The spirit of Fezekile Ntsukela Kuzwayo shone brightly on The Market theatre stage on Thursday night in Johannesburg. An image of a smiling Kuzwayo, better known to the world as Khwezi, the woman persecuted for accusing former president Jacob Zuma of rape, was projected on to the stage of the now full-length theatre production of Venus vs Modernity, which staged its first audience preview ahead of its official opening on Wednesday.
The image appears behind opera and gospel singer and theatre performer Ann Masina as she sings an exquisite rendition of the Lord’s Prayer, but with “our mother” replacing “our father” throughout.
The play was created, originally with the support of Design Indaba and the Windybrow Arts Centre, by the fiery poet, recording artist and now playwright Lebo Mashile and Masina, a darling of the global theatre scene.
“It’s wonderful to be able to perform at home,” said the opera star in a brief conversation, which was moderated by the beautifully styled Dr T, the women’s sexual health advocate, author and medical doctor Tlaleng Mofokeng.
It is the first time in almost two decades that the Witbank-born Masina has enjoyed an extended run in South Africa. She has created her own opera company and graced the covers of art sections across the world, and has starred in productions by South African theatre makers including William Kentridge and Robyn Orlin.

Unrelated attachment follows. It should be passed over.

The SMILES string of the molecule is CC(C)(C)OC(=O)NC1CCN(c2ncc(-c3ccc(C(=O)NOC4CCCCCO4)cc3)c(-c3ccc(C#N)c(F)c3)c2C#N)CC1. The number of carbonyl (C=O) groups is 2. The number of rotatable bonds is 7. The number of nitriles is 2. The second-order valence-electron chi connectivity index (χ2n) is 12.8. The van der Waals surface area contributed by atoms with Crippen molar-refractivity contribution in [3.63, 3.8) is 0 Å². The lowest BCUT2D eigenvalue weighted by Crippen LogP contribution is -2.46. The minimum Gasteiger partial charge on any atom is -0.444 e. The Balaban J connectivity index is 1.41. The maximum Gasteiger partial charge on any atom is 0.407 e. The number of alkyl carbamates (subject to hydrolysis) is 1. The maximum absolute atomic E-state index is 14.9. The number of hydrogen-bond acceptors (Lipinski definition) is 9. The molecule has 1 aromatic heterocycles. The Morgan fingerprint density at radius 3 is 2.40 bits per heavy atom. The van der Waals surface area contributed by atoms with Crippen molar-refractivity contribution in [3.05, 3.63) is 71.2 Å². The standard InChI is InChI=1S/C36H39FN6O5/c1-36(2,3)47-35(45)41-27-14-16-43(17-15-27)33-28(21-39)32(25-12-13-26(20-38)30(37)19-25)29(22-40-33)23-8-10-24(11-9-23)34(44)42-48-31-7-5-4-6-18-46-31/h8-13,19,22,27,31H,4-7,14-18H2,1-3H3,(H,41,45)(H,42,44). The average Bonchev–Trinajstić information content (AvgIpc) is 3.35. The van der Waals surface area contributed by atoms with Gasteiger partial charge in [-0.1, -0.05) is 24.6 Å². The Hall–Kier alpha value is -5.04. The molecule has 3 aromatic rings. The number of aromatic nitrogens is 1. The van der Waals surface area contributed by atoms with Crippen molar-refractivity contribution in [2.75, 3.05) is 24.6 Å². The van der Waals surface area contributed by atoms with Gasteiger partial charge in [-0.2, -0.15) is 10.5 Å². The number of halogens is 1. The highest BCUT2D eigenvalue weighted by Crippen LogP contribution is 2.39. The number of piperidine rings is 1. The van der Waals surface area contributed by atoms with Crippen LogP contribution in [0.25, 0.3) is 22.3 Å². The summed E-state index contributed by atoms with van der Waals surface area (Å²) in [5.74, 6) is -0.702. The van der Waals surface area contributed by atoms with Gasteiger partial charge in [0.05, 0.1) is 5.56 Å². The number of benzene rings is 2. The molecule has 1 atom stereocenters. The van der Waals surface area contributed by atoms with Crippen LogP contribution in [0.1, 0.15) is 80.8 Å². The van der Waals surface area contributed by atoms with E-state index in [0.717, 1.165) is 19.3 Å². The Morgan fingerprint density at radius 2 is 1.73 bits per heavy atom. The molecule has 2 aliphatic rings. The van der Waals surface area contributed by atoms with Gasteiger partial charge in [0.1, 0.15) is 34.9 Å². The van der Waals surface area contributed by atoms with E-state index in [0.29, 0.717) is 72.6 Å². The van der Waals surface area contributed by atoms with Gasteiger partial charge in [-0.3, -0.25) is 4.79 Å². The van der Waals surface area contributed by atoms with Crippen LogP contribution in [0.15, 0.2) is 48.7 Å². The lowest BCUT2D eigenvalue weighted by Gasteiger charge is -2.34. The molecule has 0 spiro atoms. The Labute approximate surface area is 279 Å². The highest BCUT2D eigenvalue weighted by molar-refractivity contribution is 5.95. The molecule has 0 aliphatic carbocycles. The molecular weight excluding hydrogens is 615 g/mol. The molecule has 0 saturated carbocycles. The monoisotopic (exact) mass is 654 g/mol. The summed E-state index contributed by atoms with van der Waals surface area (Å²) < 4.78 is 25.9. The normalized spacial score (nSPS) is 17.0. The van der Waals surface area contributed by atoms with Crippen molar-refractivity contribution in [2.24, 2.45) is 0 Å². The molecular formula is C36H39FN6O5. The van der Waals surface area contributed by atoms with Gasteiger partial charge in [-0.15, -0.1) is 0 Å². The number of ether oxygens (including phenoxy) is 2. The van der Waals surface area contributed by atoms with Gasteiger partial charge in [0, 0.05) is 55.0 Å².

Venus vs Modernity, staged at a bruising time in the country as women rally online and in protest marches to demand awareness of sexual violence, follows on the heels of another powerful feminist production recently on at The Market, Koleka Putuma’s searing No Easter Sunday for Queers. In fact, Putuma took over the direction of Venus vs Modernity after Pamela Nomvete, the original director, relocated to London.
On stage, the two women slay the elephant in the room.
“People have always used my weight as a subject of deflection,” said Mashile afterwards.
Exploring the Saartjie Baartman story as a Wits student, she said, “helped me understand that what I was experiencing was what black women have been experiencing for centuries”.
Baartman, who was captured and taken into slavery in Cape Town at the age of 15, died at the age of 25 in Paris, a specimen ogled and studied in particular because of her buttocks. But Mashile and Masina, both playing aspects of Baartman, update the story by referencing women as diverse as Lebo Mathosa and Kuzwayo.
Masina – in a spangled skin-coloured bodysuit designed by pop sensation Moonchild Sanelly – slips effortlessly between prayer, opera and pop, and Mashile delivers new monologues framing the creativity and artistry of Baartman – who even twerks on stage – instead of the usual study of pseudo anthropological display and racist science.
“I think she saw herself as a beautiful woman, and that’s how I play her,” Masina said.
Mashile, in response to Dr T’s comments on the spiciness of an imagined sex scene with a Haitian sailor and former slave, said: “We show her body as a site of sexual pleasure as well.”
But Venus vs Modernity hits hard at history, revisiting the sexual abuse of the slave quarters in Cape Town in Baartman’s time.
Speaking to the climate in South Africa right now, Mashile said: “Let’s face it, we’ve been a rape factory ever since the VOC [the Dutch East India Company].”
The play will be published by BlackBird Books, says Mashile, and will head to Amsterdam after The Market, where it is booked on the Pan-African arts festival, Afrovibes.
- The production runs nightly until September 28